]. The relationship of people and natural elements is part of the identity of a place and an inclusive sense of belonging, which can be experienced such as for tourism purposes but can also inspire people’s attachment and desire to live in a place or as part of a community [1
]. As a young city of just over 100 years old, with a populace that is highly transitory and dominated by people born elsewhere, there is a need to build a sense of connection to the city and landscape amongst Canberra’s residents. In this, there is a clear opportunity to engage at a deeper level with a traditional Ngunawal perspective that emphasises personal experience and perception grounded in the inseparability of mind, body and environment [37
]. Incorporation of an ecosystem approach, long-term intergenerational outcomes and First Nations peoples’ cultural rights are embedded within our international biodiversity conservation frameworks. It may be that this custodial approach, focused on stewardship of natural and cultural values, is the missing ingredient in ensuring the city’s ecological sustainability and long-term biodiversity conservation outcomes. An integrative policy could be developed for the Territory that acknowledges the nature–culture connections across urban and non-urban spaces, and clarifies the past, present and future needs and values of people in the landscape and how to best achieve them.
In conclusion, deliberative planning has been foundational in creating an exemplary city of global significance designed to integrate the natural values of the landscape’s hills, ridges and valleys with the city’s design, built infrastructure, cultural intentions, aesthetics and societal outcomes. This review demonstrates the considerable interface between culture and nature through human agency on landscape elements, and specifically the intentional modification of treed ecosystems for particular objectives. Through time, there have been differential relationships of people to the landscape including the importance of natural values. Strong visionary leadership is now imperative to reconcile the current diversity of visions and approaches. A landscape-level policy could optimise outcomes by embedding an ecological and Ngunawal sensibility in future planning. The heritage values can be respected while protecting the natural and cultural values that designate the city as the nation’s Bush Capital and influenced Canberra being identified by the OECD in 2014 to 2020 as the world’s most liveable region [51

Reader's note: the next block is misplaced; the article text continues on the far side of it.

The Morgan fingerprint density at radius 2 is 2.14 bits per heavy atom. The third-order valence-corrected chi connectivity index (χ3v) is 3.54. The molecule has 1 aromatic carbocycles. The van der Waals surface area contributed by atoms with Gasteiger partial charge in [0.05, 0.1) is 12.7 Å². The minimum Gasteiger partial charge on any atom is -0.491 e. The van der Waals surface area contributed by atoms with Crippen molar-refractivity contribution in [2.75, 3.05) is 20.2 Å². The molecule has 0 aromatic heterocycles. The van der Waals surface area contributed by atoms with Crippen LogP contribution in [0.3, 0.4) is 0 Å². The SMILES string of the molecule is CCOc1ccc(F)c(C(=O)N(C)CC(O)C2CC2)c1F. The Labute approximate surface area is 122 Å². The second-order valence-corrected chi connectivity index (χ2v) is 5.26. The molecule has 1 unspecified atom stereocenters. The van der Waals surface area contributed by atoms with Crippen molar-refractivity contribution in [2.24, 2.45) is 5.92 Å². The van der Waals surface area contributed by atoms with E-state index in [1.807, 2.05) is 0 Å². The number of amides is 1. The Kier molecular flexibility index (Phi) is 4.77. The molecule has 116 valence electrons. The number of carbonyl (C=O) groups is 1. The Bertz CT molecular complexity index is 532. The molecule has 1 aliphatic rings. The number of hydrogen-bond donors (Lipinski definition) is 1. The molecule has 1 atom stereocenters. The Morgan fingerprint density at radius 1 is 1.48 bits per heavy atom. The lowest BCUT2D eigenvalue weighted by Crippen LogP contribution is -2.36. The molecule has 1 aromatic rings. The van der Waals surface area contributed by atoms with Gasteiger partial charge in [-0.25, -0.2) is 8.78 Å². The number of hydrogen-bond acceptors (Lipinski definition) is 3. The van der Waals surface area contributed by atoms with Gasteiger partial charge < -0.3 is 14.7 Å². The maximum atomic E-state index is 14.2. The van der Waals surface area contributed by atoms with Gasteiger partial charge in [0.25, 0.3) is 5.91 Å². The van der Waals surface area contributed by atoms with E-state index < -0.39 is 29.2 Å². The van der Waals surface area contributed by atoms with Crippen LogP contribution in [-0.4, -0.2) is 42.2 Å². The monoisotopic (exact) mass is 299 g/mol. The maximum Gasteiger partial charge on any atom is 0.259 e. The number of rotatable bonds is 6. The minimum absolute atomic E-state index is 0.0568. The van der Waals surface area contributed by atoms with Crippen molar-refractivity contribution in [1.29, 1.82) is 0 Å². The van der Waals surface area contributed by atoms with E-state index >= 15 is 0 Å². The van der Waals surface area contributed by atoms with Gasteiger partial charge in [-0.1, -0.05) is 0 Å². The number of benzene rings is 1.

] based on 11 indicators of wellbeing, including life satisfaction and environment. Key challenges relate to progressing an innovative, integrated approach that encompasses all natural and green spaces in the Territory, their values, and their socio-cultural importance. Imperative in this is coordination and engagement across all relevant groups with interests and responsibilities in particular locations, and building connection amongst all residents to the city’s landscape and values. Nature and culture need to be deeply understood to be well managed [14
] (p. 67), the facilitation of which goes beyond passive education and engagement, towards engendering a stewardship ethic and attachment to a place (or city) and its landscape.